Only a month-and-a-half into 2017, and a week or so into a heightened drama period of residential real estate transactions known as Spring Selling Season, it is too early to tell exactly what kind of year it's going to be on the new-home business front.
Most smart longtime industry observers predict a good year for housing in a broad sense--with slightly more for-sale inventory coming online in lower price ranges, slightly easing credit access, and a lot of pent-up demand champing at the bit to move into their family-formation life-stages after unprecedented delays out of the demographic gate.
Offsetting, well-known forces include skilled labor cost and access risk, lots that price in both seller premiums and regulatory burden and are painfully slow to bring online to boot, new material input cost pressure, and lately, interest rates that have started to take off from their historically "dirt-cheap" levels to some higher new normal.
And then, of course, there are "unknown unknowns," both on the plus and the negative side. They could influence consumer sentiment; they could incentivize massive new corporate investment; they could free boat-loads of capital from regulatory fetters; they could kickstart hiring in good-paying jobs that could serve as an adrenaline shot to a so-far anemic, plodding economic recovery.
What's clear is that geography and timing are everything. Call the next stretch ahead a stage of recovery where growth is not a given, it's more of "a taken."
The right product in the right place at the right price is a rule that's always at work in an economy that is made up of countless micro-economies and nano-jurisdictional sub-markets. This year, product, place, and price will separate stronger from weaker home building businesses on both the pace and the profitability front, largely because strategic programs--land position, product segmentation, and local operational workflows--take months and months, if not years, to establish, barring acquisitions.
Best-of-breed builders very likely will be takers when it comes to their share of sales and opportunity in their respective operational footprint. It's best-of-breed builders, by the way, who'll grow in 2017, not necessarily all the rest.
They'll take from:
- Rentals--multifamily and single-family for-rent
- Staying put
- Other new builder competitors
Now, seeing as 150 million people (the combined Baby Boom and Millennial generational cohorts) are moving through the early stages of a housing preference inflection point, it's going to be the best-of-breed builders who'll seize advantage with the early-adopter vanguard of that tipping point mega-demand force.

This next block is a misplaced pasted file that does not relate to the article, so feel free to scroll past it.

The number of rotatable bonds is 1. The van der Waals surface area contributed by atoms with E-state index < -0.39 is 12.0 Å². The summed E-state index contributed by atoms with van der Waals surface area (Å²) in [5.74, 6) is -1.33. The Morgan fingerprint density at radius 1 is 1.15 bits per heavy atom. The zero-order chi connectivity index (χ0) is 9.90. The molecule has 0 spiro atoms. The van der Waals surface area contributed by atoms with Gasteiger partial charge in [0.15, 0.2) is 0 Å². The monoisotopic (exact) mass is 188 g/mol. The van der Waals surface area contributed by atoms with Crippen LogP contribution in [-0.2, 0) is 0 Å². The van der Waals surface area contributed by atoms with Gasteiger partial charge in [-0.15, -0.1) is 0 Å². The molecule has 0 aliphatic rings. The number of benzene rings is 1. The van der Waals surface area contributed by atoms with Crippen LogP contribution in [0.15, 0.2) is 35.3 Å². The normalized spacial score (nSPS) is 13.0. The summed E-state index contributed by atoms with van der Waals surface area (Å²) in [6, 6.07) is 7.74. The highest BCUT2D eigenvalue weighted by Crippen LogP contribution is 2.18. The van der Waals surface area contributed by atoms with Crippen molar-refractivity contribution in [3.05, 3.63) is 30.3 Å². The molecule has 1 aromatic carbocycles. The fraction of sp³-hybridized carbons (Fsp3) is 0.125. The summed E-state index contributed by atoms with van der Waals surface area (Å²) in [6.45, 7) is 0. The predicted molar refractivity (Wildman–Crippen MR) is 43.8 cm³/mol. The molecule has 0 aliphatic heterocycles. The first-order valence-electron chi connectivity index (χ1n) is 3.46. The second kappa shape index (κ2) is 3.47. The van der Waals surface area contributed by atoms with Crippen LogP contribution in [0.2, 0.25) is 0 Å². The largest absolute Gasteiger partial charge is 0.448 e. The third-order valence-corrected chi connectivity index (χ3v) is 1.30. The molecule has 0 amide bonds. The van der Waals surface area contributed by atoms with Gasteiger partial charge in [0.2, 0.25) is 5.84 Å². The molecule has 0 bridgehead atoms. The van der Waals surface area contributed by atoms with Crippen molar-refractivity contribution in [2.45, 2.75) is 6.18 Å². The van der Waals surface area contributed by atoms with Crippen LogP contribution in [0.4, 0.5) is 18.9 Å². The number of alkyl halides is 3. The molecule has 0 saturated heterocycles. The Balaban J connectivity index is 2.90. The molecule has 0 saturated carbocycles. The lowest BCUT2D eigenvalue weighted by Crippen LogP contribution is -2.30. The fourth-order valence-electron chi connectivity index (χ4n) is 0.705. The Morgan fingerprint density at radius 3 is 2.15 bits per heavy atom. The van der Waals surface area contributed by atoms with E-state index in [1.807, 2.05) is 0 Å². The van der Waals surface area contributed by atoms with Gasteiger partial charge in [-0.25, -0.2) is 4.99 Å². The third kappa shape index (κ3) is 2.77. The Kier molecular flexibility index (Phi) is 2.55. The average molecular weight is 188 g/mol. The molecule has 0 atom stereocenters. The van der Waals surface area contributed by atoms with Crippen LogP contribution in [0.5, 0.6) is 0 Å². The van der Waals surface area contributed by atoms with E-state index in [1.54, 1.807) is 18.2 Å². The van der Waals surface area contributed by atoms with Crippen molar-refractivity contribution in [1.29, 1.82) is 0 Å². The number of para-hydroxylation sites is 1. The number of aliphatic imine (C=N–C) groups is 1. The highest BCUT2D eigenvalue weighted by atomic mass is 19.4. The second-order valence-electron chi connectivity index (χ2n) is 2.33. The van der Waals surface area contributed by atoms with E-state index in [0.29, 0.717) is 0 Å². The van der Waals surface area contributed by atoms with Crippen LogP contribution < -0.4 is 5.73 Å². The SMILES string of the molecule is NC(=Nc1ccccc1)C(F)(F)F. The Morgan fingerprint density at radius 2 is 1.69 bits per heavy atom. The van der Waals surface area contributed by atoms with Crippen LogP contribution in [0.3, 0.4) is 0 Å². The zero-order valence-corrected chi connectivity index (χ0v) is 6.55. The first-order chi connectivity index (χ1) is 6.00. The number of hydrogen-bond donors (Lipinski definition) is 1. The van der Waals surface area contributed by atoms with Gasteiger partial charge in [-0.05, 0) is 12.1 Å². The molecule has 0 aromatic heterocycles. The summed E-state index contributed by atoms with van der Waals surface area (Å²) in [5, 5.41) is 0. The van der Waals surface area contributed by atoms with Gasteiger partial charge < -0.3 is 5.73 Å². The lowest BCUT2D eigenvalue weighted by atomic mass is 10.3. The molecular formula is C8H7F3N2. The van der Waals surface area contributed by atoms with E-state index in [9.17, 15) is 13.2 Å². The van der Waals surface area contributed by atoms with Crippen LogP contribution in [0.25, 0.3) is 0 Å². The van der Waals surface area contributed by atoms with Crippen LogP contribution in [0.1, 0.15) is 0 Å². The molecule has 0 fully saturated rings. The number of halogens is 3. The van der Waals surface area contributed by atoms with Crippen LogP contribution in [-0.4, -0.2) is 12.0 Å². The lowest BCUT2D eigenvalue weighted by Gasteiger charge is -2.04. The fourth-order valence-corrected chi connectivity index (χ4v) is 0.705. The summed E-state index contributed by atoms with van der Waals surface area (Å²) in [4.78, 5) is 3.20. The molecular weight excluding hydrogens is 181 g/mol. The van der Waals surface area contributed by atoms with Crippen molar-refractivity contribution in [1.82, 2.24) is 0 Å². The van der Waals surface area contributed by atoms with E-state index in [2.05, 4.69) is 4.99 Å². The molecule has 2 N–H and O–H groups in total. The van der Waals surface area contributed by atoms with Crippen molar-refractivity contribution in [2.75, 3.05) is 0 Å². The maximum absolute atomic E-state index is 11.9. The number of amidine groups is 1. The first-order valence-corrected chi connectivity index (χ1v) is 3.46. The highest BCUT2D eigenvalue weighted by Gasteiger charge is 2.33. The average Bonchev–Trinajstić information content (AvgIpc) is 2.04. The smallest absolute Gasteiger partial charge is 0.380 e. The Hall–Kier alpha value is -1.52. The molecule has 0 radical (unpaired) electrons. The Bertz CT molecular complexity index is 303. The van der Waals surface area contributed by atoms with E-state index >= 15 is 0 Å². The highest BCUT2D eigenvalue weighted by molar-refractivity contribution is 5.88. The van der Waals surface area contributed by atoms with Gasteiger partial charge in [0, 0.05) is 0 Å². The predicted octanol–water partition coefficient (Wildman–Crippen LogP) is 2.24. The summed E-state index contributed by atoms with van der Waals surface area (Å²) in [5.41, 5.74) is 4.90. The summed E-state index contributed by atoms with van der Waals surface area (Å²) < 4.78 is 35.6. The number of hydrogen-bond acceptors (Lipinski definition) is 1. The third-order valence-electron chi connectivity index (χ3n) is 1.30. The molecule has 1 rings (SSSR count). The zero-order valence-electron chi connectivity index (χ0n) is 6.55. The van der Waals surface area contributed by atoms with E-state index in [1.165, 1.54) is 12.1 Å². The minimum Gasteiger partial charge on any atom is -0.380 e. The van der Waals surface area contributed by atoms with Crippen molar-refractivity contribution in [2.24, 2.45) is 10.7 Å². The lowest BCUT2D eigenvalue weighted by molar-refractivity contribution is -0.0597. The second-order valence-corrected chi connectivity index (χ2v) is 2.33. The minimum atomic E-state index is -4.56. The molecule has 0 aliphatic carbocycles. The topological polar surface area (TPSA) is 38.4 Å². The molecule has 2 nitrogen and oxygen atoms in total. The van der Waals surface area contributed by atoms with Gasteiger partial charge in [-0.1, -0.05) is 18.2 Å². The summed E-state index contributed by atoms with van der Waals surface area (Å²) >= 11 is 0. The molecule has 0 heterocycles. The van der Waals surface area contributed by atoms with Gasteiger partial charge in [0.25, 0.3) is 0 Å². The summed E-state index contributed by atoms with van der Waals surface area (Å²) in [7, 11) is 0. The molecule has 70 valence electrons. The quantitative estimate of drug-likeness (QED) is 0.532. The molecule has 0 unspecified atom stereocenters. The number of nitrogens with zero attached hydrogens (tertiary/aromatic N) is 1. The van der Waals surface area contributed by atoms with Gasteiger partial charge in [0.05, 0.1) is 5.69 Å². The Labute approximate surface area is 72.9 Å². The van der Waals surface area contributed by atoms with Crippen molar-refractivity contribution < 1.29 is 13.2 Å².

Big builders with smoothed-out access-to-capital structures are--despite SEC-inflicted pain and other fiduciary headaches--likely to continue to consolidate ever more volume as time passes, especially given tightening constraints around lot deliveries, skilled laborers, technological investment, and the vicissitudes of borrowing for projects and operating expenses.
Public builders perform under the lash of quarter-by-quarter investor behaviors, attitudes, and moods, which can tend to reward the wrong thing at the right time, and the right thing at the wrong time.
That said, their capital structures and business models may have similarities, but their submarket geographies, operational competences, product development, and financial management skills vary across a wide spectrum.
As a peer-group bucket, investment analyst and advisor Ivy Zelman and the Zelman & Associates team believe that big builders will absorb the psychological hit of rising interest rates in the first half of the year, and then regain hefty, double-digit growth momentum in the latter half. The Z Report, a bi-weekly analysis focusing exclusively on rich content for executives and business leaders overlapping the apartment, building products, homebuilding, home improvement, mortgage, real estate services, single-family rental and title insurance industries, looks at the public builder 2017 prognosis this way.
"Our forecast incorporates new order growth of 8% in 2017, modest deceleration from 10% in 2016 due to our concern that fourth quarter activity benefited at the expense of first quarter from the movement in mortgage rates. However, we expect the lull to be temporary, forecasting orders to increase 10% in 2H17 after 7% in 1H17."
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I don't disagree with this view. The only qualification I'd add is that all public home building companies are not created or evolved into equals. A rising tide in this case will not lift all boats.
Have a look, for example at Calculated Risk contributor Thomas Lawler's roll-up of how eight of the 22 or 23 public companies operating as home builders fared in their operational performance for the quarter ended Dec. 31, 2016. Net order growth across the peer group was 11.5%, but look at how wildly varied some performances were vs. others.
That double-digit order growth is not a given, it's a taken.